Author's School

Graduate School of Arts & Sciences

Author's Department/Program

Economics

Language

English (en)

Date of Award

Spring 4-16-2014

Degree Type

Dissertation

Degree Name

Doctor of Philosophy (PhD)

Chair and Committee

B. Ravikumar

Abstract

In each of the three essays, I investigate gains from trade originating at three sources: i) vertical specialization through intermediate goods trade, ii) improving allocation of resources across heterogeneous firms, and iii) developing countries' technological advancement towards particular factors of production, either skilled labor or unskilled labor. I develop three models of trade, featuring multi-stage production, micro-distortions with endogenous entry and exit, and directed technical change. First, I show quantitatively that trade barriers play an important role in hindering the integration of poor countries in global market through trade in intermediate goods. Second, I find that the substantial impact of trade is to improve allocation on the extensive margin by forcing out less productive firms and replacing those with more productive firms. Third, I prove that gains from trade are magnified due to endogenously directed technical change.

In the first chapter, I investigate whether the gains from trade are systematically related to the level of development. This chapter argues that we need to consider a multi-stage production process to answer the questions. I develop a Ricardian trade model which features two stages of production. At each stage, gains from trade can be measured by the home trade share, a measure of market integration.Looking at each stage's home trade shares across countries, I find different specialization patterns: rich countries are integrated at each stage whereas most poor countries are not integrated. Measured gains from trade are more than ten times larger for the 10 richest countries than for the 10 poorest countries. For the rich countries, two-thirds of the gains are accounted for by second stage trade. Poor countries' small gains from trade are accounted entirely by first stage trade. I argue that difference in trade barriers between rich countries and poor countries, particularly in the second stage of production, limit trade gains for poor countries.

Second chapter studies the impact of international trade on sectoral total factor productivity (TFP). Misallocation of resources across heterogeneous firms impacts negatively on TFP. In this chapter, I study trade liberalization as a source of reducing misallocation across firms, thus leading to higher TFP. Misallocation is reduced on the extensive margin by forcing out less productive firms and replacing those with more productive firms. Using firm-level panel data on Chinese manufacturing, I measure distortions across firms and over time as in Hsieh and Klenow (2009). I find that the allocation of factors improves more in industries that experience a higher reduction in tariff rates. Less productive firms are more likely to exit in sectors that experience a higher tariff reduction. In addition, entrants in more liberalized sectors are more productive relative to entrants in less liberalized sectors. Reducing misallocation on the extensive margin has quantitatively large effect on TFP.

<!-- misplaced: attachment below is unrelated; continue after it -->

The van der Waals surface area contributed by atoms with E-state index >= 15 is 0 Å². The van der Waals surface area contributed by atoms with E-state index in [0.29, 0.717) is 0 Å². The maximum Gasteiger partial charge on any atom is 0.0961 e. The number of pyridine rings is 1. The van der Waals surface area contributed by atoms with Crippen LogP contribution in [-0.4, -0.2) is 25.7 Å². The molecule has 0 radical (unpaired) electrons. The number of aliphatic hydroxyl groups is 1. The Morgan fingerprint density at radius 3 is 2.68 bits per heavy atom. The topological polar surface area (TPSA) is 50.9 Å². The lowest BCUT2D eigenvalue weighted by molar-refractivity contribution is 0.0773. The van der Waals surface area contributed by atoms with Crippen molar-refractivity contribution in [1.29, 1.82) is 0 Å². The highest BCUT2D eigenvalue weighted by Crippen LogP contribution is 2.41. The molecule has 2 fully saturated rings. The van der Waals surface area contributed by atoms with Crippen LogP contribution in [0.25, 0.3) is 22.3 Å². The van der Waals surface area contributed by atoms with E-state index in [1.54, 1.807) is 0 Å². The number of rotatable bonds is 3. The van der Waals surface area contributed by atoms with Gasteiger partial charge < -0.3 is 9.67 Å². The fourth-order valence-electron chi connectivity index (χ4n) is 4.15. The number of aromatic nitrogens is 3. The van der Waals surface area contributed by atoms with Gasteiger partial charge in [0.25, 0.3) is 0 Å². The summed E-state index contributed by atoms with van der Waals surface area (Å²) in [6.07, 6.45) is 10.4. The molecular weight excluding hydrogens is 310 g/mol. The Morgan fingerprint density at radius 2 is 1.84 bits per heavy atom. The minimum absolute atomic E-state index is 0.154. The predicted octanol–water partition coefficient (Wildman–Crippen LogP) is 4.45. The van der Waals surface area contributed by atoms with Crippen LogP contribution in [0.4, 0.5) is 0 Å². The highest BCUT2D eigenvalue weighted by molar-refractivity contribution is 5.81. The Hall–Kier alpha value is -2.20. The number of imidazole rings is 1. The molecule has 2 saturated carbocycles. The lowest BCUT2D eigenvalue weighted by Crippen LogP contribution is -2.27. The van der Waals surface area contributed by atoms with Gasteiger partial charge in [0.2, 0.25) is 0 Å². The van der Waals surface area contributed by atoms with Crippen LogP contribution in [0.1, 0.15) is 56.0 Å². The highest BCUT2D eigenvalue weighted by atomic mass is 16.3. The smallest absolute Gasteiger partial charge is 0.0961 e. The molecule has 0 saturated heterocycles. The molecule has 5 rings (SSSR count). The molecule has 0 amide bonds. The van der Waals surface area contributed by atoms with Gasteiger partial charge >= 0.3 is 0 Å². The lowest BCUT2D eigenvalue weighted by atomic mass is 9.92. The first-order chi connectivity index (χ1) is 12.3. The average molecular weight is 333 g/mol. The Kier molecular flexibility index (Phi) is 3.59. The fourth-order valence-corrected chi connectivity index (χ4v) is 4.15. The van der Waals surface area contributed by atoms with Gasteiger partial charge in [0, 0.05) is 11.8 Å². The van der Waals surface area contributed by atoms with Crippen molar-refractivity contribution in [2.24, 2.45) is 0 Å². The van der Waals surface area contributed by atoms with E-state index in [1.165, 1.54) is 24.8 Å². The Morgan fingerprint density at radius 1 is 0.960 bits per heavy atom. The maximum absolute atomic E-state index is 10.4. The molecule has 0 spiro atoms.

In the third chapter, I analyze how technical change is directed towards particular factors of production in international trade between the North and the South. Typical assumption in the literature is that either technologies are exogenously given or technical change is allowed only in the North. I present a model of international trade with endogenous growth by allowing the South to direct their technology. This chapter studies the implications of the technical change for the gains from trade and the skill premium. Main result shows that more R&D is directed towards skill-augmenting technology in the North than in the South in sectors with the same skill-intensity. Technical change induced by lowering trade costs can increase the skill premium in both the North and the South.Gains from trade are magnified due to endogenous directed technical change. This results in larger gains from trade compared with the model where technical change is either not allowed or allowed only in the North.

DOI

https://doi.org/10.7936/K70V89VT

Comments

This work is not available online per the author’s request. For access information, please contact digital@wumail.wustl.edu or visit http://digital.wustl.edu/publish/etd-search.html.

Permanent URL: http://dx.doi.org/10.7936/K70V89VT

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